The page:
* '''Clara cells''' non-ciliated cell found in the small airways (bronchioles) consisting of ciliated simple epithelium, these cells secrete glycosaminoglycans (Clara cell secretory protein, CCSP) to protect the bronchiole lining.
 
* '''Congenital Diaphragmatic Hernia''' (CDH) disorder with an incidence of 1 in 2500 live births.
 
* '''fetal breathing-like movements''' (FBMs) or Fetal respiratory movements are thought to be regular muscular contrations occurring in the third trimester, preparing the respiratory muscular system for neonatal function and to have a role in late lung development.
 
* '''glucocorticoid treatment''' - antenatal therapy to promote the maturation of the human fetal lung. Given as a synthetic glucocorticoid between 24 and 32 weeks of pregnancy to promote lung maturation in fetuses at risk of preterm delivery.
 
* '''lamellar bodies''' the storage form of surfactant in type II alveolar cells, seen as centrically layered "packages" of phospholipid. A count of lamellar bodies can be used as an assay for measuring fetal lung maturity.
 
* '''maternal diabetes''' if not controlled in pregnancy may delay fetal pulmonary maturation.
 
* '''Persistent Pulmonary Hypertension of the Newborn''' (PPHN) serious newborn condition due to due to the failure of closure one of the prenatal circulatory shunts, the ductus arteriosus. Occurs in about 1-2 newborns per 1000 live births and results in hypoxemia. (More? Respiratory Development - Birth)
 
* '''Pharyngitis''' inflammation of the pharynx involving lymphoid tissues of the posterior pharynx and lateral pharyngeal bands.
 
* '''pneumocyte''' or alveolar type I and type II cells.
 
* '''pulmonary hypoplasia''' can be due to anencephaly, renal hypoplasia or abnormalities of the thoracic cage
 
* '''pulmonary neuroendocrine cells''' (PNEC) single or innervated clusters of cells (neuroepithelial bodies) that line the airway epithelium, thought to have a role in regulating fetal lung growth and differentiation. At birth may also act as airway oxygen sensors involved in newborn adaptation. These cells synthesis and release amine (serotonin, 5-HT) and a several neuropeptides (bombesin).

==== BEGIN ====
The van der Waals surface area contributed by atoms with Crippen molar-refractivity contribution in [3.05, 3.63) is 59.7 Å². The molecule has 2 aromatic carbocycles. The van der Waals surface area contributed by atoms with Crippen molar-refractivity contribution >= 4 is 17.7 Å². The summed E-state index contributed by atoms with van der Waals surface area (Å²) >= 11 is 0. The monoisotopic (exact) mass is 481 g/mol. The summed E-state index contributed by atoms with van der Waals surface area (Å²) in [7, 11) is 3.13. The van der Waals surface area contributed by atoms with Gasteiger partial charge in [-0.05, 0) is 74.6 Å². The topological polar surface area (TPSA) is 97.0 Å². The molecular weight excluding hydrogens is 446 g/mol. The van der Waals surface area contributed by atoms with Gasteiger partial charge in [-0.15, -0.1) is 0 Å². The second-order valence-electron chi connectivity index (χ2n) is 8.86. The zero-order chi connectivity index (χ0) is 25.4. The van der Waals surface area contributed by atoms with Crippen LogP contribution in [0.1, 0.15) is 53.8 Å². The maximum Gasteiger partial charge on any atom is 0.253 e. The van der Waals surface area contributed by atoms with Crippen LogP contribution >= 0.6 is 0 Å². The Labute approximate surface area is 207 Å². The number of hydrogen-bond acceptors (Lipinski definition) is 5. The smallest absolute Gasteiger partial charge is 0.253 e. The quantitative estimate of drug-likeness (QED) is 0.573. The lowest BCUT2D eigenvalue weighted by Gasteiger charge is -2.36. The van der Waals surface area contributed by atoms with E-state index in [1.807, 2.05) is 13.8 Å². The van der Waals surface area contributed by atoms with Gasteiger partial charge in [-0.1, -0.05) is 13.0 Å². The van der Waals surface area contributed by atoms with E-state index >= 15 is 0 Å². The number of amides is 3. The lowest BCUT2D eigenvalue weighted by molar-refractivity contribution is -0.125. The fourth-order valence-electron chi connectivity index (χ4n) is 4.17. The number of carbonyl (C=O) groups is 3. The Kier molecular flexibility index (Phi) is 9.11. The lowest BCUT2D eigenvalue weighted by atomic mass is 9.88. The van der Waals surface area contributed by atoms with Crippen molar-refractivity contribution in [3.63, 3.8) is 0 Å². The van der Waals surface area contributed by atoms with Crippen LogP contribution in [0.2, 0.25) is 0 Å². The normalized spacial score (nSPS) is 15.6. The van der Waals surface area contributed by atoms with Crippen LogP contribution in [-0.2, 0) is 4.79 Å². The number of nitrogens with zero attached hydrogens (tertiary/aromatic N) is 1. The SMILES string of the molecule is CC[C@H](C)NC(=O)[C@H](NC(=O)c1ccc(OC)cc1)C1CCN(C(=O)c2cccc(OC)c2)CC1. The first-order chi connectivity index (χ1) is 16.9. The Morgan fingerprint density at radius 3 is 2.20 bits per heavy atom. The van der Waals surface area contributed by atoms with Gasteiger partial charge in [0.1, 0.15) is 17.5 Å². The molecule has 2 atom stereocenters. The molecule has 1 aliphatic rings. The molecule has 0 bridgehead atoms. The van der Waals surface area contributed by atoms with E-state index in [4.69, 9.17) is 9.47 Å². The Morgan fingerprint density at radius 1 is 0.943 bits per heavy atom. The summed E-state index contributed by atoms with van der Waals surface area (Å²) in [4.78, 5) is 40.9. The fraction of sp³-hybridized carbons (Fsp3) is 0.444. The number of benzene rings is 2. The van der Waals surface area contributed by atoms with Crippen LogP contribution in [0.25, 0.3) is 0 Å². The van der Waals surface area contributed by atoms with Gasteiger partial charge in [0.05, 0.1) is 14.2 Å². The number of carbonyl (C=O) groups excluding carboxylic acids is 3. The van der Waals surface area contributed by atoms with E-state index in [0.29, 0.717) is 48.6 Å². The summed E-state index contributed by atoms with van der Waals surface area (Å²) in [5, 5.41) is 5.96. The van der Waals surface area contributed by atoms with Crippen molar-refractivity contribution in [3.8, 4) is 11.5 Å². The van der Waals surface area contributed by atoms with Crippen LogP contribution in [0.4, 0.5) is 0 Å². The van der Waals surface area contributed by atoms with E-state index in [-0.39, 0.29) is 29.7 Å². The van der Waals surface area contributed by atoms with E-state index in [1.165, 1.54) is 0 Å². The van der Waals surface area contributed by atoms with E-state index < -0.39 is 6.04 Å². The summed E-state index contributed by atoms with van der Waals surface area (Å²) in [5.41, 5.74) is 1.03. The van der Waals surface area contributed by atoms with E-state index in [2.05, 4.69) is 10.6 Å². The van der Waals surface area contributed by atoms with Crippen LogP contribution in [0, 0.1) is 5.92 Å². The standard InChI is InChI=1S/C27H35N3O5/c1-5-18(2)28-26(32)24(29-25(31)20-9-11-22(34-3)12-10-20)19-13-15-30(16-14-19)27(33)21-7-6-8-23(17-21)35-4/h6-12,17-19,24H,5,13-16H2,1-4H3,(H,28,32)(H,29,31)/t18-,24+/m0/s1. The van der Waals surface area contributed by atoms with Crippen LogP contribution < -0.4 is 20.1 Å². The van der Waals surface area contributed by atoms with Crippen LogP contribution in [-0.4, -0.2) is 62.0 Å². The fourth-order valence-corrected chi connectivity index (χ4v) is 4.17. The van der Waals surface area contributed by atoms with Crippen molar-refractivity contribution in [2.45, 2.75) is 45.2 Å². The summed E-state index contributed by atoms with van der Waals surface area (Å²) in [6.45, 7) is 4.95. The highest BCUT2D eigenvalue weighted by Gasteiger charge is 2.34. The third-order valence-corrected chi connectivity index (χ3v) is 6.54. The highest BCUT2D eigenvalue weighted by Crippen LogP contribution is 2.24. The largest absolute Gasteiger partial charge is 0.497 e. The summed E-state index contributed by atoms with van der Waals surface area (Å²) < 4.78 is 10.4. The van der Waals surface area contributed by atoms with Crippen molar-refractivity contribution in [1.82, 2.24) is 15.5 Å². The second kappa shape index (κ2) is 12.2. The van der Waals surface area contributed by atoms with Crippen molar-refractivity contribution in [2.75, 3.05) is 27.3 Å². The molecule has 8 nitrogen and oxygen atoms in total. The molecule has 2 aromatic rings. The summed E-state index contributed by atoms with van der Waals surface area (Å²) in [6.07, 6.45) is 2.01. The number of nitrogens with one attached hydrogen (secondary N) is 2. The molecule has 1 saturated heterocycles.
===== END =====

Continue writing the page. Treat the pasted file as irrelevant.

* '''Respiratory distress syndrome''' (RDS) due to a surfactant deficiency at birth, particulary in preterm birth.
 
* '''secondary alveolar septa''' formed during the alveolar stage and are formed by projections of connective tissue and a double capillary loop.
 
*''' surfactant''' produced by alveolar type II cells is a mixture of lipids and proteins that both maintains alveolar integrity and plays a role in the control of host defense and inflammation in the lung.
 
* '''Surfactant therapy''' ([http://aappolicy.aappublications.org/cgi/content/full/pediatrics;121/2/419 American Academy of Pediatrics Policy] | [http://www.cps.ca/english/statements/fn/fn05-01.htm Canadian Paediatric Society Recommendations])
 
*''' thyroid hormone''' involved in the regulation of fetal lung development.
 
* '''vascular endothelial growth factor''' (VEGF) a secreted growth factor acting through receptors on endothelial cells to regulate vasculogenesis through their development, growth and function.
 
 
{{Glossary}}
 
{{Glossary}}
  
 
{{Footer}}
 
{{Footer}}
  
[[Category:Endoderm]] [[Category:Respiratory]]
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[[Category:Endoderm]] [[Category:Respiratory]][[Category:2019]]

Latest revision as of 13:19, 28 February 2019

Embryology - 14 Nov 2019    Facebook link Pinterest link Twitter link  Expand to Translate  
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Introduction

Fetal Pharynx (week 12)
SHsmall.jpg The lecture will introduce the development of the respiratory system and associated structures. The lecture will not cover adult anatomy, physiology of gas exchange, red blood cell function, cardiovascular development and will leave detailed histology to your associated practical class. Mark Hill.jpg


Current research suggests that both genetic and the developmental environment (fetal and postnatal) can influence the growth, differentiation and function of the respiratory system.
Lower respiratory tract Respiratory tree